Tom’s Tuesday Tech Tip: USB Driving Me Crazy!

I haven’t gotten into the “cloud” yet. Something about keeping my documents in the vast reaches of Cyberspace doesn’t appeal to me. But for a Certified Legal Nurse Consultant who needs to move documents from one computer to another, I tend to prefer “sneakerspace.” This is where USB flash drives (or memory sticks) stand out. I don’t like to email confidential documents and burning them onto a CD is time consuming. Instead I jack a USB drive into one of the spare ports on my computer and drag the document(s) onto the drive. The hardest part is remembering to get the drive back from the recipient. It’s also another way to carry or send a set of your important data, reports, presentations, graphics, etc., from one location to another without having to carry a laptop or burn multiple CDs.

The first and smallest form of USB memory is the flash drive. A couple of years ago these were expensive – today I get USB memory sticks in the mail as gifts from vendors! There are no moving parts – just a solid stick of memory (like in your digital camera). If you buy one, SanDisk® makes a great 4GB USB flash drive called the Cruzer® Micro that retails at $35 (nobody pays retail anymore – I’ve seen them as low as $10 on Amazon.com ). First thing I do with mine is delete all the programming that comes preloaded. If 4GB isn’t enough for you they also come in 8GB and 16GB models. Go for as big as you can afford to lose (yes, you do lose them). Other manufacturers are Kingston® (8GB DataTraveler about $18) and Corsair® (Flash Voyager series – 8GB – about $25before rebate or 64 GB – about $125 before rebate. Make sure whatever flash drive you buy is USB 2.0 for faster data loading and transfer.

If you really want to have some fun with your USB flash drive – buy a USB Geek Teddy Bear for $17. It’s only a 1GB flash drive but the draw is that the drive is hidden inside a 3″ x 4″ teddy bear. You pop its head off and jack the bear’s neck into your computer. The decapitated bear looks really funny and it will definitely get plenty of attention at the next continuing legal education conference you attend to meet attorney-prospects.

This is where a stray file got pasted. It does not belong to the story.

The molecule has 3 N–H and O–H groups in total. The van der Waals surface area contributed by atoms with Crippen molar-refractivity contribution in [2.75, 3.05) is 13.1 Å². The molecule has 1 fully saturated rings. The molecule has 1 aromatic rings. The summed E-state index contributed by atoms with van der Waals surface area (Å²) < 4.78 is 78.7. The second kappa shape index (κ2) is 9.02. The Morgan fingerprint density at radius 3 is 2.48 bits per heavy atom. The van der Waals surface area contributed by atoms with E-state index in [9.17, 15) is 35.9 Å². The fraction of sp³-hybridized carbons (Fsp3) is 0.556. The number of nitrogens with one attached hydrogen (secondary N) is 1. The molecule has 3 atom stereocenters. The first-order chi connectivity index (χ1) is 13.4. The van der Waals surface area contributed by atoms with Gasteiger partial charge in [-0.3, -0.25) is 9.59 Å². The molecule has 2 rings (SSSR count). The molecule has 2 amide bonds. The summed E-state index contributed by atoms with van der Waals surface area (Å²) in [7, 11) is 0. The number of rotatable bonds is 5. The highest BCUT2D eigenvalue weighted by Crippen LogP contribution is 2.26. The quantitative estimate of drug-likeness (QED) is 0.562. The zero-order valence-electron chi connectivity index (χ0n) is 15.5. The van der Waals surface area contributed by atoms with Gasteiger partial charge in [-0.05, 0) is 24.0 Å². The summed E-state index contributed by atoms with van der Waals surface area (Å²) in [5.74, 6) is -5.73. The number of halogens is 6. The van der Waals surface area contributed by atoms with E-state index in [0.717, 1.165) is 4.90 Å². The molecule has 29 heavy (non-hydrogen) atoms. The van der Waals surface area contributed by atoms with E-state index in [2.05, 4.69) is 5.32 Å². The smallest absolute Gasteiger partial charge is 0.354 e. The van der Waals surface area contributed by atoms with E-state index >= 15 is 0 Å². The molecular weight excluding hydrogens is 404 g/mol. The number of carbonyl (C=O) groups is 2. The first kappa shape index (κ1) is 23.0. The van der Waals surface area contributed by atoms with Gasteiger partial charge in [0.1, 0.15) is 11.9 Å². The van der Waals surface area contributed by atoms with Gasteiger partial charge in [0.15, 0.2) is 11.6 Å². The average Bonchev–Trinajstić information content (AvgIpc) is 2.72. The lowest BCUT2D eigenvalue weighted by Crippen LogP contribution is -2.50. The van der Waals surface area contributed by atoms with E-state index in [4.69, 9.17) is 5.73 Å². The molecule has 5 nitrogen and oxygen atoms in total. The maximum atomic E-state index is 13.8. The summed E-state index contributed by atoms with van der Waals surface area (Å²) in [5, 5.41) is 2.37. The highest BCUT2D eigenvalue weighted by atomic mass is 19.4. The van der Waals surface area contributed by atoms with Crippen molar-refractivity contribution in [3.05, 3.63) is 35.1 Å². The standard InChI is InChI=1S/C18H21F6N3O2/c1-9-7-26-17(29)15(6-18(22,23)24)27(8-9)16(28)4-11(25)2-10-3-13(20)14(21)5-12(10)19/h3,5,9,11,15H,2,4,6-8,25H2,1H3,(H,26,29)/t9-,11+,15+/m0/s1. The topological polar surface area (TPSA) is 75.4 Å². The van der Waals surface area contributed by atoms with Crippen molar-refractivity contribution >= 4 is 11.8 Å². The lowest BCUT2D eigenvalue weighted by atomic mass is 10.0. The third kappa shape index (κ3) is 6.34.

Portable hard drives or pocket drives are the next step up in the world of portable data. These are small (20GB or so) external hard drives. Prices start around $40 and go up. Western Digital® has a 500GB My Passport® series selling for just over $100. After you load all your music onto your iPod you can drag it off your computer and onto one of these, freeing space on your hard drive. You can also store all those unedited photos from your vacations and keep one drive (or partition if you speak geek) as an archive for your reports and the research you’ve done for your attorney-clients. Many of these come with software that will allow you to automate back-up for your data at a time of your choosing.

If you really want to step up in the world of storage, shell out for a Terrabyte (1,000GB!) external hard drive (available from a variety of manufacturers). Some plug into your home network allowing you to back up all the computers in your home on one drive. Others may only connect to one computer at a time. Some of the more complex drives are even RAID Level 1 with data redundancy and hot-swappable drives (if you don’t know what that means, you probably don’t need to know – yet).